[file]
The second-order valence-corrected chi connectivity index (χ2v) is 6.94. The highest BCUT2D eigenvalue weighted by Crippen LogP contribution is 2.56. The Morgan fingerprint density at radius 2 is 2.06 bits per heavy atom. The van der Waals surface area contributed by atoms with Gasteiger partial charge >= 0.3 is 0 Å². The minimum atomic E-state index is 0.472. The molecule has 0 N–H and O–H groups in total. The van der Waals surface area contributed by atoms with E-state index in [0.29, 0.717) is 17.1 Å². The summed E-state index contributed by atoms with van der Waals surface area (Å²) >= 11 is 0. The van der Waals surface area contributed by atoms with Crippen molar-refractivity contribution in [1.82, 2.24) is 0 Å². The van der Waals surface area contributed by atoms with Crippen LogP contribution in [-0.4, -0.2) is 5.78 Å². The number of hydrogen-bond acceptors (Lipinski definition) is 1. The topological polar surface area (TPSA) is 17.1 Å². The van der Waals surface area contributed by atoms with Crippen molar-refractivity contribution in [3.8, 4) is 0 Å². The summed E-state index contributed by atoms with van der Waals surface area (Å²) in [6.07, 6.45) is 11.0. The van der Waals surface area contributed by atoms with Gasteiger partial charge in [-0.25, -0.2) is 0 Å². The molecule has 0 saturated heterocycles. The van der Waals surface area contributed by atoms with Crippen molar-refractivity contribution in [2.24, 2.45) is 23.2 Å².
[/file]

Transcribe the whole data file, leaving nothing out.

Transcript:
The second-order valence-corrected chi connectivity index (χ2v) is 6.94. The highest BCUT2D eigenvalue weighted by Crippen LogP contribution is 2.56. The Morgan fingerprint density at radius 2 is 2.06 bits per heavy atom. The van der Waals surface area contributed by atoms with Gasteiger partial charge >= 0.3 is 0 Å². The minimum atomic E-state index is 0.472. The molecule has 0 N–H and O–H groups in total. The van der Waals surface area contributed by atoms with E-state index in [0.29, 0.717) is 17.1 Å². The summed E-state index contributed by atoms with van der Waals surface area (Å²) >= 11 is 0. The van der Waals surface area contributed by atoms with Crippen molar-refractivity contribution in [1.82, 2.24) is 0 Å². The van der Waals surface area contributed by atoms with Crippen LogP contribution in [-0.4, -0.2) is 5.78 Å². The number of hydrogen-bond acceptors (Lipinski definition) is 1. The topological polar surface area (TPSA) is 17.1 Å². The van der Waals surface area contributed by atoms with Crippen molar-refractivity contribution in [3.8, 4) is 0 Å². The summed E-state index contributed by atoms with van der Waals surface area (Å²) in [6.07, 6.45) is 11.0. The van der Waals surface area contributed by atoms with Gasteiger partial charge in [-0.25, -0.2) is 0 Å². The molecule has 0 saturated heterocycles. The van der Waals surface area contributed by atoms with Crippen molar-refractivity contribution in [2.24, 2.45) is 23.2 Å².